Jon Rahm is known for his fiery side — a character trait that some believe has helped to propel him, but has also held him back from even bigger success.
But while the former Arizona State star has been staying active and using this time during the coronavirus pandemic to work on bit parts of his game, he’s also ramped up an aspect that he says has helped to change his on-course demeanor.
Rahm, the World’s No. 2 player, reads a bit, but his real passion lies in putting pen to paper.
“I’m more of a writer than a reader,” he said Tuesday on an Instagram Live with Chris Trott at the Taylor Made golf IG channel. “Writing helps me center, it’s something that I do. Keeping a journal, writing my thoughts, my feelings, what’s going, it really helps me to balance myself.
“I’ve been doing it probably for a year now, and I think when people say I might be a little more mature, or I don’t know, I want to stay relaxed on the golf course, but an improvement in my behavior, I’d say that writing has been a big part of it.”
Rahm, who has 10 professional wins to his credit — including three PGA Tour victories — has long insisted he’s used others like Kobe Bryant for inspiration. In fact, during the conversation with Trott, he said his dream foursome would be a difficult call between Bryant, Michael Jordan, Barack Obama, Justin Timberlake and Seve Ballesteros.
But sometimes, Rahm said he needs to draw inspiration from within, and write his thoughts to get emotions out on paper. Once he does, the message seems to resonate.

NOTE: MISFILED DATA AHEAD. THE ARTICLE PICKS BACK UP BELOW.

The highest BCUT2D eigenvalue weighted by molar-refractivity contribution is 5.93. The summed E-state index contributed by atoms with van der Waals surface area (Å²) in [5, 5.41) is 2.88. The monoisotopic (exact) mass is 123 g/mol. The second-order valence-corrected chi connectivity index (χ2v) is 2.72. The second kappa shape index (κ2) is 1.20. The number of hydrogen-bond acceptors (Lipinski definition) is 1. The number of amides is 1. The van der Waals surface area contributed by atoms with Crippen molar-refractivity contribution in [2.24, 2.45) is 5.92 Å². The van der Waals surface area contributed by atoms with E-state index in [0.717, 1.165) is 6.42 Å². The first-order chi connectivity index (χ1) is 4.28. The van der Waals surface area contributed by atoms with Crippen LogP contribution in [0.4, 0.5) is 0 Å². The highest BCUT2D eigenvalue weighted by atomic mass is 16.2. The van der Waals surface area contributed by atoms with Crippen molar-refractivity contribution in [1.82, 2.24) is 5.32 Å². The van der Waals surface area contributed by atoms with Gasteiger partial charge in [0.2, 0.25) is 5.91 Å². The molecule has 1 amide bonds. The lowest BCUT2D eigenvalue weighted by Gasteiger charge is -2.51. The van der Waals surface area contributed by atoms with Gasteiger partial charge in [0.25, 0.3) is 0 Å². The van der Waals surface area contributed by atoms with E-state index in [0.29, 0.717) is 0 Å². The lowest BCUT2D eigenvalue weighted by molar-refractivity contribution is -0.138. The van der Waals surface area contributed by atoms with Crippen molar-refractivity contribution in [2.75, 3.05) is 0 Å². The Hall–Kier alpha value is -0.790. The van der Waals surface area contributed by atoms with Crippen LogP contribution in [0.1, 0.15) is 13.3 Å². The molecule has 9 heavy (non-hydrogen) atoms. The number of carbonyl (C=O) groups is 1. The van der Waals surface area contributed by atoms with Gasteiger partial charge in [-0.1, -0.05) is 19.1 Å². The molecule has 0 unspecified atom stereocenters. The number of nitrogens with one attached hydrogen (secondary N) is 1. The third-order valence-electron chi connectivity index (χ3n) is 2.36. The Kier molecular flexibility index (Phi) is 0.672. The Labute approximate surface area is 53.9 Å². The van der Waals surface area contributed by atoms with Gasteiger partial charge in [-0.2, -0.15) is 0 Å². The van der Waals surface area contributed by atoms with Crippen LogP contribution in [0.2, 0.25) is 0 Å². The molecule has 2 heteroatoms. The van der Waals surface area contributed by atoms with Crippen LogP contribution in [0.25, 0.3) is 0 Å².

“For some reason, I don’t know if it’s everybody or just me, when I write something it’s almost like it really stays in there,” Rahm said. “I used to study the same way, when I studied in college or in school, I would just make summaries of what I was studying. And that was the easiest way for me to keep the information, to save it. To create that backup in my head. Once I write it down, it’s in there and I don’t have to go back.
“It’s also a tool to just flow through emotions. For example, if I’m having a stressful day, or a day where I’m more anxious, or emotional a little different than others — like yesterday, I had one of those days everybody has, especially in quarantine, this is harder to deal with — I wrote more than usual, and it kind of helps me channel all of this. It’s just really helpful. It’s sort of meditational as well.”
Rahm, who edged out Shane Lowry to be named 2019 Hilton European Tour Golfer of the Year, said he’s tried to embrace the break to work on things that will help once play begins again. His workout regimen has included more upper-body work and he’s tweaked parts of his game that needed a little fine-tuning.
“There is a plan in place for all this time off. As golfers, or as athletes, it’s a perfect time to experiment,” he said. “Whatever you want to experiment with, that you think might help you out, it’s a good time.”
But will the Spaniard maintain the form he took into this quarantine? Rahm finished T-3 at his last event, the WGC-Mexico, and had two second-place finishes in his previous five starts.
“We’ve never gone through anything like this, so truthfully, I don’t know. I’m going to be honest, I’m not going to tell you that something works because I don’t know,” he said. “I think once the golf courses are fully open, it won’t take many of us much time to get into the routine and get into the mental state of competing. A lot of us are going to be anxious to get back out there and that’s going to be the hardest thing to control. Just trying to not go too invested in it and act like nothing happened.
“In my case, I always say, I’m a competitor and not a golfer. Somehow, I’ll have to keep my competitive juices down; to compete in something else. If I don’t get to compete at anything, and just hit balls for a month and then go to a tournament, I don’t know what I’m going to do. I’m probably going to go crazy.”
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